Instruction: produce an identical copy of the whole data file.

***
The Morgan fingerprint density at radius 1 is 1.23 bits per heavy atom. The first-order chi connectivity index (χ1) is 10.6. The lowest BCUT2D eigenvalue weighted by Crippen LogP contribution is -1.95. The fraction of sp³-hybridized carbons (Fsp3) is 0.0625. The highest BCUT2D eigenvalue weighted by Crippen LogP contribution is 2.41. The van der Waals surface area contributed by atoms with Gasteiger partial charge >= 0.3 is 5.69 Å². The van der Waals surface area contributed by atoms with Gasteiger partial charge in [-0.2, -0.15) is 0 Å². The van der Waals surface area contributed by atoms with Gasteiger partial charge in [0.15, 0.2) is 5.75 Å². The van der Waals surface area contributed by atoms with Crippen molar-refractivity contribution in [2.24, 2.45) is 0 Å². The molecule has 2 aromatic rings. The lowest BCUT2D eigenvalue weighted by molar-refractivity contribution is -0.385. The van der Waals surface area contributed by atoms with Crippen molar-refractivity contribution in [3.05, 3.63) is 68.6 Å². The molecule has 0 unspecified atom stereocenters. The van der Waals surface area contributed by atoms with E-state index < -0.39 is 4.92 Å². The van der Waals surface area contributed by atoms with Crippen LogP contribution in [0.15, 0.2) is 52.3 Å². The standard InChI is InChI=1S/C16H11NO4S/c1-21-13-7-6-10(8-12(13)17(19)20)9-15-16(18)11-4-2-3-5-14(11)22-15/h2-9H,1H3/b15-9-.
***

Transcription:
The Morgan fingerprint density at radius 1 is 1.23 bits per heavy atom. The first-order chi connectivity index (χ1) is 10.6. The lowest BCUT2D eigenvalue weighted by Crippen LogP contribution is -1.95. The fraction of sp³-hybridized carbons (Fsp3) is 0.0625. The highest BCUT2D eigenvalue weighted by Crippen LogP contribution is 2.41. The van der Waals surface area contributed by atoms with Gasteiger partial charge >= 0.3 is 5.69 Å². The van der Waals surface area contributed by atoms with Gasteiger partial charge in [-0.2, -0.15) is 0 Å². The van der Waals surface area contributed by atoms with Gasteiger partial charge in [0.15, 0.2) is 5.75 Å². The van der Waals surface area contributed by atoms with Crippen molar-refractivity contribution in [2.24, 2.45) is 0 Å². The molecule has 2 aromatic rings. The lowest BCUT2D eigenvalue weighted by molar-refractivity contribution is -0.385. The van der Waals surface area contributed by atoms with Crippen molar-refractivity contribution in [3.05, 3.63) is 68.6 Å². The molecule has 0 unspecified atom stereocenters. The van der Waals surface area contributed by atoms with E-state index < -0.39 is 4.92 Å². The van der Waals surface area contributed by atoms with Crippen LogP contribution in [0.15, 0.2) is 52.3 Å². The standard InChI is InChI=1S/C16H11NO4S/c1-21-13-7-6-10(8-12(13)17(19)20)9-15-16(18)11-4-2-3-5-14(11)22-15/h2-9H,1H3/b15-9-.